Peter Cat Recording Co.

      A cat may have nine lives, but Peter Cat Recording Co. has a multitude of dimensions. Formed in New Delhi around 2010 by the crooner Suryakant Sawhney, it’s a group that’s mutated over time, shedding members and accruing more, always evolving musically with each album: from gypsy jazz to psychedelic cabaret; ballroom waltzes to epic space disco; bossa supernova to uneasy listening. What’s more they play jajj, which you’ve almost certainly never heard of. More on that shortly.
      “Gypsy jazz is the description we used around the time of our first album ‘’Sinema’’,  that we sound nothing like now,” says Sawhney, before adding: “At the time I was really into Strauss.” 
      Portrait of a Time 2010 – 2016 is the first taste many europeans will have of this highly original, musically capricious and deeply inscrutable New Delhi five-piece. The compilation helps you get to know a band who are essentially unknowable, not that that will stop you from trying. Furthermore, in a capital city known for its mystery, madness and mayhem, Peter Cat Recording Co. is something of an anomaly there too. 
      “In India we are definitely a strange little group,” explains Surya, laughing. “It’s basically an unusual group of people. For some reason it came to pass that apart from me, everyone else in this group was in a death metal band called Lycanthropy. I’d written all this music and over time they got into it, getting heavily into Balkan jazz and all types of stuff into the bargain.” Right now, the band is a five piece crew members around Suryakant’s poetry, with names on their faces, from Kartik Sundareshan (guitar/prog/keys), Karan Singh (drums), to Drhuv Bhola (bass) and Rohit Gupta (keys/trumpet).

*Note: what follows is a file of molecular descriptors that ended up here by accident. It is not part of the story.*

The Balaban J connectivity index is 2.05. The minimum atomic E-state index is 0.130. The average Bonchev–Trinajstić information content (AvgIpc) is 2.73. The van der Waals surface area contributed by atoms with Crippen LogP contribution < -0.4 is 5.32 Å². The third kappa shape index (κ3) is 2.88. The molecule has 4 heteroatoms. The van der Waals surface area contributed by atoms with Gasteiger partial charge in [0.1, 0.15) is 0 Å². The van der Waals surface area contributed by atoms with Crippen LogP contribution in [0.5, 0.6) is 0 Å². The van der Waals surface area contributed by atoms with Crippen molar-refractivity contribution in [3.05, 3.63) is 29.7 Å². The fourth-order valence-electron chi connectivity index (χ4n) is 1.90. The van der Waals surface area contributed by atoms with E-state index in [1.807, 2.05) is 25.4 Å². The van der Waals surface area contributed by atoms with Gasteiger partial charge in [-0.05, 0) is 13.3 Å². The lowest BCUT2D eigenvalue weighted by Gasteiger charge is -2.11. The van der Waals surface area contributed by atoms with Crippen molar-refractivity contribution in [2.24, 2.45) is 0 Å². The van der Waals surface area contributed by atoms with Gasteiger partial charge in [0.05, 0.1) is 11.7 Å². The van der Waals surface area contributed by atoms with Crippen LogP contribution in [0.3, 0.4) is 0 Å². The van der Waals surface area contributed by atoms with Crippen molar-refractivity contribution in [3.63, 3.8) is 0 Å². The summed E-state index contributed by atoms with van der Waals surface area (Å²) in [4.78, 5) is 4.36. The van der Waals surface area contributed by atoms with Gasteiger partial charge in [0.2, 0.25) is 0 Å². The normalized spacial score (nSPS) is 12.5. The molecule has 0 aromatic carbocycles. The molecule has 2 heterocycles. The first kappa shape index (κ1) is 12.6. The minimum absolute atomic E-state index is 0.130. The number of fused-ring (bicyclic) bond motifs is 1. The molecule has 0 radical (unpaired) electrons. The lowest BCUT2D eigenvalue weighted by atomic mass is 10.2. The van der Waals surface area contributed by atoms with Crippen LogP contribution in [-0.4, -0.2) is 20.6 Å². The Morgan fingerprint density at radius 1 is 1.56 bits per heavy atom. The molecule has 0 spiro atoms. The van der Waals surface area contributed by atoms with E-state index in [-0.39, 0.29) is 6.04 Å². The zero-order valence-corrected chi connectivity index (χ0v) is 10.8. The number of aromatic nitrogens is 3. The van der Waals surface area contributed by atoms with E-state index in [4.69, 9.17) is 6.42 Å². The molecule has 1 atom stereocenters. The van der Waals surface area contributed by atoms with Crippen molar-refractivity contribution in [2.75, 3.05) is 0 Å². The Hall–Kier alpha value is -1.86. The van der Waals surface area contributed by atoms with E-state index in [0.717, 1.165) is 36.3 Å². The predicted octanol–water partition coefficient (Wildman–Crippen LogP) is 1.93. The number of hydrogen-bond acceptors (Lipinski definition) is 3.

While Suryakant’s crooning is spookily reminiscent of a hipster 50’s Sinatra, it was more his intention to ape legendary Bollywood playback singers like Kishore Kumar, Mohammed Rafi and especially Hemant Kumar. There are diverse American influences in the mix too, including Sam Cooke, Etta James and even Tom Waits, and time spent in San Francisco studying film may have contributed to the cinematic melange. Thrown together it becomes something unique that equates less to a listening experience and more to an out-of-body experience. 
      “I guess I like to imagine that I have a mutant voice. I’ve been inspired by both Hindu Bhajan singers and more prominent US soul and gospel singers. I also absorbed the styles of Ethiopian vocalists like Mahmoud Ahmed and Menelik Wossenachew.” The psychedelic influence meanwhile is more a logical byproduct of “lifestyle” according to the singer.
      Musically Peter Cat Recording Co. has its own genre, the aforementioned “jajj”. This neologism sprung from the unlikeliest of sources. Suryakant says there is no real touring circuit in Delhi, let alone a toilet circuit, and so to get gigs they’ve taken the unusual step of driving to other cities to look for shows. It’s an endeavour that’s proved surprisingly effective, and one of these gigs took place 450 km away from home in neighbouring Rajasthan. Suryakant picks up the story: